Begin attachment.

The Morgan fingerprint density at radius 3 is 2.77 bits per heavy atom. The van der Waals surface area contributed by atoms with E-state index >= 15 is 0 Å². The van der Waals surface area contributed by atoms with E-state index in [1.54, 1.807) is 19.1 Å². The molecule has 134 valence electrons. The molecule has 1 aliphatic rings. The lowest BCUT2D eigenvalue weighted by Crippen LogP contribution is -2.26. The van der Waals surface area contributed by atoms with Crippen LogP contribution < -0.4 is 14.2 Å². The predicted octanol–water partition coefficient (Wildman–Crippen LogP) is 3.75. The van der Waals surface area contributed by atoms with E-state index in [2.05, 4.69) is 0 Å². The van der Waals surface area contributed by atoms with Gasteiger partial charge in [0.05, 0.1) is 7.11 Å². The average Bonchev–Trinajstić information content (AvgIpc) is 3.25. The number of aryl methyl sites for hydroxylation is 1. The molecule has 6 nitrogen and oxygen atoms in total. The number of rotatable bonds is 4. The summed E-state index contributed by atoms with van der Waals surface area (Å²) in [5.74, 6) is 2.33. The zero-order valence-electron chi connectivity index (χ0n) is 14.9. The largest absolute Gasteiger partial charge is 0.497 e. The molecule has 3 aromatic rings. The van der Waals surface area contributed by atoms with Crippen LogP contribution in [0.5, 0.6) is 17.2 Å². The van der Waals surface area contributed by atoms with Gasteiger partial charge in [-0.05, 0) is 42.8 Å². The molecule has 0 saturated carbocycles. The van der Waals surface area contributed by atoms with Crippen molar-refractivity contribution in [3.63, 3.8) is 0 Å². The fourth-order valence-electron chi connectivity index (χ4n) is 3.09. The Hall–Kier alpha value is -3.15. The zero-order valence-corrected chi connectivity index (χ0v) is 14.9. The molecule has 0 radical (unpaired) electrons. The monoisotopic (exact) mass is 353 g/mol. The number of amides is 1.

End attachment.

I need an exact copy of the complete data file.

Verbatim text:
The Morgan fingerprint density at radius 3 is 2.77 bits per heavy atom. The van der Waals surface area contributed by atoms with E-state index >= 15 is 0 Å². The van der Waals surface area contributed by atoms with E-state index in [1.54, 1.807) is 19.1 Å². The molecule has 134 valence electrons. The molecule has 1 aliphatic rings. The lowest BCUT2D eigenvalue weighted by Crippen LogP contribution is -2.26. The van der Waals surface area contributed by atoms with Crippen LogP contribution < -0.4 is 14.2 Å². The predicted octanol–water partition coefficient (Wildman–Crippen LogP) is 3.75. The van der Waals surface area contributed by atoms with E-state index in [2.05, 4.69) is 0 Å². The van der Waals surface area contributed by atoms with Gasteiger partial charge in [0.05, 0.1) is 7.11 Å². The average Bonchev–Trinajstić information content (AvgIpc) is 3.25. The number of aryl methyl sites for hydroxylation is 1. The molecule has 6 nitrogen and oxygen atoms in total. The number of rotatable bonds is 4. The summed E-state index contributed by atoms with van der Waals surface area (Å²) in [5.74, 6) is 2.33. The zero-order valence-electron chi connectivity index (χ0n) is 14.9. The largest absolute Gasteiger partial charge is 0.497 e. The molecule has 3 aromatic rings. The van der Waals surface area contributed by atoms with Crippen LogP contribution in [0.5, 0.6) is 17.2 Å². The van der Waals surface area contributed by atoms with Gasteiger partial charge in [-0.05, 0) is 42.8 Å². The molecule has 0 saturated carbocycles. The van der Waals surface area contributed by atoms with Crippen molar-refractivity contribution in [3.63, 3.8) is 0 Å². The fourth-order valence-electron chi connectivity index (χ4n) is 3.09. The Hall–Kier alpha value is -3.15. The zero-order valence-corrected chi connectivity index (χ0v) is 14.9. The molecule has 0 radical (unpaired) electrons. The monoisotopic (exact) mass is 353 g/mol. The number of amides is 1.